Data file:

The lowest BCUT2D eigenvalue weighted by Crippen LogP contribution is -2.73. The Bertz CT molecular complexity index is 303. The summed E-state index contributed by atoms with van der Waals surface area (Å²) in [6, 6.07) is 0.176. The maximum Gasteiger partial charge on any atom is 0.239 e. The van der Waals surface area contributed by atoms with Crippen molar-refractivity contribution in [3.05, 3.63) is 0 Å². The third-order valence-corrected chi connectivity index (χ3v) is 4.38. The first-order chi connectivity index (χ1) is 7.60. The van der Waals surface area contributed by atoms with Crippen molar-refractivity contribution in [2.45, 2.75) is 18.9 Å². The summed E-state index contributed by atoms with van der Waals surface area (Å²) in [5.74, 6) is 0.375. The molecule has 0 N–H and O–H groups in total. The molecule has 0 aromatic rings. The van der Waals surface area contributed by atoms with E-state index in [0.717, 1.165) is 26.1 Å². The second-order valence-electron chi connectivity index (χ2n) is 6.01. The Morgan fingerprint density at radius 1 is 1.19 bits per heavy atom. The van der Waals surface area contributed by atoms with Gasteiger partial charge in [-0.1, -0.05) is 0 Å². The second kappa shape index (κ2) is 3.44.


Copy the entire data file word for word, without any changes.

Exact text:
The lowest BCUT2D eigenvalue weighted by Crippen LogP contribution is -2.73. The Bertz CT molecular complexity index is 303. The summed E-state index contributed by atoms with van der Waals surface area (Å²) in [6, 6.07) is 0.176. The maximum Gasteiger partial charge on any atom is 0.239 e. The van der Waals surface area contributed by atoms with Crippen molar-refractivity contribution in [3.05, 3.63) is 0 Å². The third-order valence-corrected chi connectivity index (χ3v) is 4.38. The first-order chi connectivity index (χ1) is 7.60. The van der Waals surface area contributed by atoms with Crippen molar-refractivity contribution in [2.45, 2.75) is 18.9 Å². The summed E-state index contributed by atoms with van der Waals surface area (Å²) in [5.74, 6) is 0.375. The molecule has 0 N–H and O–H groups in total. The molecule has 0 aromatic rings. The van der Waals surface area contributed by atoms with E-state index in [0.717, 1.165) is 26.1 Å². The second-order valence-electron chi connectivity index (χ2n) is 6.01. The Morgan fingerprint density at radius 1 is 1.19 bits per heavy atom. The van der Waals surface area contributed by atoms with Gasteiger partial charge in [-0.1, -0.05) is 0 Å². The second kappa shape index (κ2) is 3.44.